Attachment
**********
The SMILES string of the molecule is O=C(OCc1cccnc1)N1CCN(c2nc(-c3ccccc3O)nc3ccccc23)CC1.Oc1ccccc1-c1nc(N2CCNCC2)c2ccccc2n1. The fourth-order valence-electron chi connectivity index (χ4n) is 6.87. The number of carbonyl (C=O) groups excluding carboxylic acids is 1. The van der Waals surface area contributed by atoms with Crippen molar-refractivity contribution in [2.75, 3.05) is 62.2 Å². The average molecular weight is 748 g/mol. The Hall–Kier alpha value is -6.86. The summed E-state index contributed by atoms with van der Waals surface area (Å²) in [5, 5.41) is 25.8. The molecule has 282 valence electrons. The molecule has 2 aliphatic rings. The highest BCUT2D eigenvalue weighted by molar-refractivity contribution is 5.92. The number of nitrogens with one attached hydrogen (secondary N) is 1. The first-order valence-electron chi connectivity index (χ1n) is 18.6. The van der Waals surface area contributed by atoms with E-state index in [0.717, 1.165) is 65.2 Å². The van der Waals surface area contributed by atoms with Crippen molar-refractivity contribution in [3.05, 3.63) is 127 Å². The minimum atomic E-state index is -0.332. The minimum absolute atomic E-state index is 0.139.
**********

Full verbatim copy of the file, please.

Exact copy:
The SMILES string of the molecule is O=C(OCc1cccnc1)N1CCN(c2nc(-c3ccccc3O)nc3ccccc23)CC1.Oc1ccccc1-c1nc(N2CCNCC2)c2ccccc2n1. The fourth-order valence-electron chi connectivity index (χ4n) is 6.87. The number of carbonyl (C=O) groups excluding carboxylic acids is 1. The van der Waals surface area contributed by atoms with Crippen molar-refractivity contribution in [2.75, 3.05) is 62.2 Å². The average molecular weight is 748 g/mol. The Hall–Kier alpha value is -6.86. The summed E-state index contributed by atoms with van der Waals surface area (Å²) in [5, 5.41) is 25.8. The molecule has 282 valence electrons. The molecule has 2 aliphatic rings. The highest BCUT2D eigenvalue weighted by molar-refractivity contribution is 5.92. The number of nitrogens with one attached hydrogen (secondary N) is 1. The first-order valence-electron chi connectivity index (χ1n) is 18.6. The van der Waals surface area contributed by atoms with E-state index in [0.717, 1.165) is 65.2 Å². The van der Waals surface area contributed by atoms with Crippen molar-refractivity contribution in [3.05, 3.63) is 127 Å². The minimum atomic E-state index is -0.332. The minimum absolute atomic E-state index is 0.139.